A key turns and we’re off. We Disappear serves as the album’s Rosetta stone – running the gamut from hard to soft, from stratospheric to granular – an ultra-condensed 4:50 microcosm by which we can glimpse if not yet fully understand all that will follow. Then Open Eye Signal (which as you know, we love an inconceivable amount) comes into being like a machine-made sunrise coursing through the veins of the morning, and all the more biblically awful for it.

Breathe This Air teases with all-out enormity before dissipating into breathless, peaceful chimes, before Collider takes on the mantle of that abandoned enormity and enters the boxing ring. Jangling with nervous electricity it drowns the stifled sexuality of its vocal samples in ever-building, ever-pounding polyrhythms and encompassing, enrapturing production. It’s scrambling, it’s titanic and it’s all too much: the record topples under the weight of this central moment of collision and collapses into a rare moment of silence.

Amidst this seismic fracture emerges Abandon Window in all its finely-tuned warmth, opening the door to the space of practically perceptible peace which dominates the latter half of the record. Throughout these tracks especially – though it serves to retroactively heighten its presence in the preceding tracks also – the classical roots that have allowed Hopkins to grow to such heights are foregrounded. The atmosphere of Form By Firelight, Sun Harmonics and Immunity is simultaneously sparse and yet holistically possessed of all his song-craft, using the gorgeous, resonant poetry of those titles as both guide and canvas for the elements in that atmosphere to weave their magic. Titanic keys, undulating throbs, spine-chilling chimes, percussive stutters and heart murmurs, hymnal vocals, soaring tides of static – all expertly packed in and on one another, extending and elevating the overarching kaleidoscopic mood-scape.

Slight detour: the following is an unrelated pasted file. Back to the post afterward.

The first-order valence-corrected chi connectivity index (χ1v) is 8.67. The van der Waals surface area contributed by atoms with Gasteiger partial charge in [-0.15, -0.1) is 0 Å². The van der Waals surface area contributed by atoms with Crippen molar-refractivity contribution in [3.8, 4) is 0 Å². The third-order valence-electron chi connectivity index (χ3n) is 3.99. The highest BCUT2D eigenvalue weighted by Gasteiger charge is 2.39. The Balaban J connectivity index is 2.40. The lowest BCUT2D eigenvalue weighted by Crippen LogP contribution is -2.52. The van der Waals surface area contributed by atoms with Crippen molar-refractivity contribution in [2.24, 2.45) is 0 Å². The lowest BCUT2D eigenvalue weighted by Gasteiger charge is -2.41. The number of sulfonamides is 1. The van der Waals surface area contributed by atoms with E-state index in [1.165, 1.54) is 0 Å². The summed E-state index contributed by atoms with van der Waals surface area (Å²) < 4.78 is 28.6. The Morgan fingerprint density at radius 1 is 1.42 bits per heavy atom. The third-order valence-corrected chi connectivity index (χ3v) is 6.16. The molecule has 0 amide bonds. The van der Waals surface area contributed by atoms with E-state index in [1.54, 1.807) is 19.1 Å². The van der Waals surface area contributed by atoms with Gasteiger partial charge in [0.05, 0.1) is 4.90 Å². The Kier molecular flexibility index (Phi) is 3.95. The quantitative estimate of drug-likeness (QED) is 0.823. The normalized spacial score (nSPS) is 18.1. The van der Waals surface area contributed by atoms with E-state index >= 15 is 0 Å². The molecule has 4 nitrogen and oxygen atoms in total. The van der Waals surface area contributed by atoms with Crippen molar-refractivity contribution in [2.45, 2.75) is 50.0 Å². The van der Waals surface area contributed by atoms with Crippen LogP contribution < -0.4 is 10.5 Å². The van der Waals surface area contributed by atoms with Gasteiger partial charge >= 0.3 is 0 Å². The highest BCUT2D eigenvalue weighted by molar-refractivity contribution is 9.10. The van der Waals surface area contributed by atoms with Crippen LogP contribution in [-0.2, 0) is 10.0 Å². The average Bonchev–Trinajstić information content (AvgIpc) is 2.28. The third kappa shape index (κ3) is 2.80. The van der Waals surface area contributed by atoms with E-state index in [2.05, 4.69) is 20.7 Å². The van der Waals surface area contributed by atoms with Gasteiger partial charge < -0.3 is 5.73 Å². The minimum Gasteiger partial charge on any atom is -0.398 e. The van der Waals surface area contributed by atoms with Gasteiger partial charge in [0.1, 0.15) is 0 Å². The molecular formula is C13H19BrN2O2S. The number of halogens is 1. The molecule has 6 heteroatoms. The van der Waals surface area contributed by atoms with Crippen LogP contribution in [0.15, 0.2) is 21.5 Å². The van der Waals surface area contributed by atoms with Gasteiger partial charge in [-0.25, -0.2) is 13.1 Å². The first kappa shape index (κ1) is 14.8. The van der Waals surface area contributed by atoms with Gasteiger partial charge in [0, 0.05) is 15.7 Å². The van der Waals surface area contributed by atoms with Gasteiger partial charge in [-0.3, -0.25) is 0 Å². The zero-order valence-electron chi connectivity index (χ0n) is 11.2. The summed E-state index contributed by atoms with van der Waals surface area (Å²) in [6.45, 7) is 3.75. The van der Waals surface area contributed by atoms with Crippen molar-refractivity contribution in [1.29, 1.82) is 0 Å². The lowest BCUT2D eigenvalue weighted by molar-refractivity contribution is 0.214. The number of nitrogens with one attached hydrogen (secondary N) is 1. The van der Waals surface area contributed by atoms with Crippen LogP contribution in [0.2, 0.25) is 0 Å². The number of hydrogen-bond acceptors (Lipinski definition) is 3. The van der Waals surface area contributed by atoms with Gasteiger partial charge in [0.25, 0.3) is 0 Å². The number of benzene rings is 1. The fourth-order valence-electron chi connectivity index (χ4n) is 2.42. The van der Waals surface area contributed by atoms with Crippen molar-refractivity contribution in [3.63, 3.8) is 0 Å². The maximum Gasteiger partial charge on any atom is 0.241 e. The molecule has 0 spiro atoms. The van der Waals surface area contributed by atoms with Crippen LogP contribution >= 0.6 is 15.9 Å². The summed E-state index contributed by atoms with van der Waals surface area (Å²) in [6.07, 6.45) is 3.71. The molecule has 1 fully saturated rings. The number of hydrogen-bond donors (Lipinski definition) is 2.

Immunity is a reconciliation, the fruit of a 34 year old explorer’s 9 months of recording, a record of a somehow meagre sounding 8 tracks running for a transcendent 60 minutes. It’s a reflection and a fulfilment of all that Hopkins has been – from the early disillusionment and eventual abandonment of his early work through to the roles he wears so lightly today: sublime soundtracker, Eno contemporary, Coldplay and Creosote collaborator, possessor of a monolith of truly modern electronic music. It contains multitudes of endless subtleties; your impulsive, uncontrollable movement constantly rearticulating between aggression and beauty; moments of peace that hint at storms in the distance. It’s android music, ushering forth compelling, utterly human emotion through supposedly cold machines. It’s Jon Hopkins’ finest work so far and a promise of so much more to come.


Being preposterously overdue on the AOTY lists has now become a weird tradition at Arbiter of Taste. It ends now. Thank you for your patience x




Juxtaposing obscure lyricism with a direct hotline to your feels is Justin Vernon’s trademark. Reading him on a poetic level ensures that moments of outright clarity are few and far between, and his work with Volcano Choir when sojourning away from his good winter has often proved even more eccentric. Yet Byegone, the lead single from that collective’s second record, mustered one of the simplest, driving statements of Vernon’s musical career thus far to utterly essential effect: “Set Sail!”